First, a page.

We gave it a B-
John Adams stares at you from the coffee table. And you know you should heed its sober call. And there’s The Emperor of Ocean Park sitting chastely on the bed stand, waiting to be kissed good night. But neither tome, respectable though it may be, is right for the weekend’s date with a chaise lounge and daiquiri No. 3. Every now and then a reader wants the literary equivalent of a romp in the hay.
Kelly Ripa has three possible suitors for those eager to indulge in some summer fun. The Live With Regis and Kelly cohost’s recently launched book club, Reading With Ripa, presses nitwit novels that numb the mind. She swears her first three picks — Kate White’s If Looks Could Kill, Carly Phillips’ The Bachelor, and Adele Lang’s Confessions of a Sociopathic Social Climber — make the perfect low-maintenance companions. Are these books as fun and diverting as she promises, or will you just hate yourself in the morning?
Kate White, editor in chief of Cosmopolitan, well understands that sex sells. And her first novel, If Looks Could Kill, a mystery set in the snippy world of women’s mags, has one pedicured foot planted firmly in the gutter. Cat Jones is the heartless head of Gloss (is White confessing her past sins?). Her nanny, Heidi, a ”stunningly pretty and aloof girl from Minnesota or Indiana,” has just been murdered by poisoning. Did Cat’s strapping young husband try to squelch their unseemly affair? Or is Gloss’ deputy editor the culprit? Can Cat, a woman known for trampling over younger and blonder competition, even be trusted? Bailey Weggins, Gloss’ true-crime contributing writer, must ferret out the well-heeled villain. ”An hour ago I’d been lying in my bed about to be ravished by my wild Irish rogue,” she moans when a duty call interrupts a booty call, ”and now here I was, sitting with a dead body, crusted in vomit.”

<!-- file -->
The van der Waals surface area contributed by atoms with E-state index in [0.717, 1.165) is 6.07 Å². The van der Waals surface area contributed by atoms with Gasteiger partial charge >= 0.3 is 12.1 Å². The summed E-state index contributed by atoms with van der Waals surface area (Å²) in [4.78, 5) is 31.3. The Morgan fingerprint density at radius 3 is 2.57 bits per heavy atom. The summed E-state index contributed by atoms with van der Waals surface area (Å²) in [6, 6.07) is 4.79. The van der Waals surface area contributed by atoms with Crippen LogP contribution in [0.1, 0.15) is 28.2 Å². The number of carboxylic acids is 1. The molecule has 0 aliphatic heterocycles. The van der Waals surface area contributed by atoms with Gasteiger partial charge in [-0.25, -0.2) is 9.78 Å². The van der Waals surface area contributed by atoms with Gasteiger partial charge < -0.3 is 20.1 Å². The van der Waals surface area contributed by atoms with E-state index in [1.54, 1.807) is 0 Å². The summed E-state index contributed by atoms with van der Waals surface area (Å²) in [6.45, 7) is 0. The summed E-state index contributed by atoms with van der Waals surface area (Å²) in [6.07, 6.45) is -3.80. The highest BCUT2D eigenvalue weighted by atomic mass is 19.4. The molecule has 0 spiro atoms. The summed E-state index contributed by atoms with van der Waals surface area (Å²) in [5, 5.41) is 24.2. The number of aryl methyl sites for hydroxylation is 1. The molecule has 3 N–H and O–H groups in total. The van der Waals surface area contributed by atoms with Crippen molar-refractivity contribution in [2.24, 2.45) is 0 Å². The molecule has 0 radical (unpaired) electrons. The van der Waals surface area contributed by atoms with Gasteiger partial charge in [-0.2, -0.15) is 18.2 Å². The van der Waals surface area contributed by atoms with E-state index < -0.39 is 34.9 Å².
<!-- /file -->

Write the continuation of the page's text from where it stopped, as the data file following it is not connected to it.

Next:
Subtle the author isn’t. No one simply has sex — they get action, alliteration-style: While fighting crime Bailey manages to squeeze in a ”mattress mambo” and a ”carnal carnival.” But all this goofy vulgarity is delivered with a wink. And the crass make-out scenes are just icing. The mystery is surprisingly first-rate; there are so many reprehensible characters to suspect that it’s impossible to outwit White. Winningly salacious, intentionally silly, here’s an affair to remember, at least until Labor Day.
If Kill feels like a rich dessert, Carly Phillips’ The Bachelor is a sugar-tacky Sno Ball, an obscenely unabashed piece of puff that knows its place — right between Slim Jims and Soap Opera Digest. Phillips gets points for being a cheap date. Her book, whose jacket is smothered in pouty lipstick smacks, is the price of a stiff drink.
The bachelor in question is 31-year-old Roman Chandler. His overly involved mother is desperate to see him married and procreating. But, really, ”why should a man consider until death do us part when he had women willing to give it up without commitment?” Phillips may dole out amusingly stupid ladies-keep-your-legs-crossed-at-the-ankles pearls of wisdom, but trust that at heart hers is a splayed-limbs read. As Roman saunters his way toward the aisle, blouses gape, breasts heave, backs arch, and denim constricts. Here is an author who repeatedly employs the euphemism ”feminine mound.” The book is repetitive and ridiculous, but fundamentally harmless.
Whenever a reader gives in to trash, she runs the risk of feeling abused and taken advantage of. Such is the sad case with Adele Lang’s Confessions of a Sociopathic Social Climber. Set in London, structured as a diary, Lang’s first novel describes the sordid, sodden existence of Katya Livingston, an utterly irredeemable newspaper columnist who preens, stabs, and self- deludes. When she betrays a friend, ”I, quite rightly, point out that since he insists upon dressing out of Salvation Army shops and drinking Bulgarian wine out of a cardboard box, I don’t think he actually qualifies as one of my friends.”
March 15’s entry begins ”Wake up with rotten hangover.” March 16: ”Wake up ridiculously hung over again.” Good God, sober up and check yourself into a character-development clinic. There’s nothing like a bad book to make a girl crave a meaningful relationship with some nice, upstanding novelist.